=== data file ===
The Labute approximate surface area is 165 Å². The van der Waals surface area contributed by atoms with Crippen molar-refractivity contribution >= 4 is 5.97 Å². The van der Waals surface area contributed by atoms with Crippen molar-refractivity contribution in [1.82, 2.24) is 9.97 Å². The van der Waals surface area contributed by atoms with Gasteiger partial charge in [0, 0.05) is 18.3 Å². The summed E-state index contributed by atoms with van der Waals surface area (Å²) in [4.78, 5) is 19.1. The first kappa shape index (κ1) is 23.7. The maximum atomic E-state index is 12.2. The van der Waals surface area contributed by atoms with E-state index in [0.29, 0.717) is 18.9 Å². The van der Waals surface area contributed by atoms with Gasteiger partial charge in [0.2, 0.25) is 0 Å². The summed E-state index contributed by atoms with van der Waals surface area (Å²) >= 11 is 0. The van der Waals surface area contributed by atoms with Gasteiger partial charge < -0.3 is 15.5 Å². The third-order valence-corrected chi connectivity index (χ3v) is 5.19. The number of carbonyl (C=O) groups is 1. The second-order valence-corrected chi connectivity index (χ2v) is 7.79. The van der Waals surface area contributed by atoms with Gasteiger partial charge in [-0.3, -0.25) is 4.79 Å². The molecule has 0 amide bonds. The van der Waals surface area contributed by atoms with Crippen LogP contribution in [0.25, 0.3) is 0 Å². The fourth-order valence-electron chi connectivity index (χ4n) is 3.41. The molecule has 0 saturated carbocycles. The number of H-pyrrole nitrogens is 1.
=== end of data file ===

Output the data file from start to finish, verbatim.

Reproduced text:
The Labute approximate surface area is 165 Å². The van der Waals surface area contributed by atoms with Crippen molar-refractivity contribution >= 4 is 5.97 Å². The van der Waals surface area contributed by atoms with Crippen molar-refractivity contribution in [1.82, 2.24) is 9.97 Å². The van der Waals surface area contributed by atoms with Gasteiger partial charge in [0, 0.05) is 18.3 Å². The summed E-state index contributed by atoms with van der Waals surface area (Å²) in [4.78, 5) is 19.1. The first kappa shape index (κ1) is 23.7. The maximum atomic E-state index is 12.2. The van der Waals surface area contributed by atoms with E-state index in [0.29, 0.717) is 18.9 Å². The van der Waals surface area contributed by atoms with Gasteiger partial charge in [0.2, 0.25) is 0 Å². The summed E-state index contributed by atoms with van der Waals surface area (Å²) >= 11 is 0. The van der Waals surface area contributed by atoms with Gasteiger partial charge < -0.3 is 15.5 Å². The third-order valence-corrected chi connectivity index (χ3v) is 5.19. The number of carbonyl (C=O) groups is 1. The second-order valence-corrected chi connectivity index (χ2v) is 7.79. The van der Waals surface area contributed by atoms with Gasteiger partial charge in [-0.3, -0.25) is 4.79 Å². The molecule has 0 amide bonds. The van der Waals surface area contributed by atoms with Crippen LogP contribution in [0.25, 0.3) is 0 Å². The fourth-order valence-electron chi connectivity index (χ4n) is 3.41. The molecule has 0 saturated carbocycles. The number of H-pyrrole nitrogens is 1.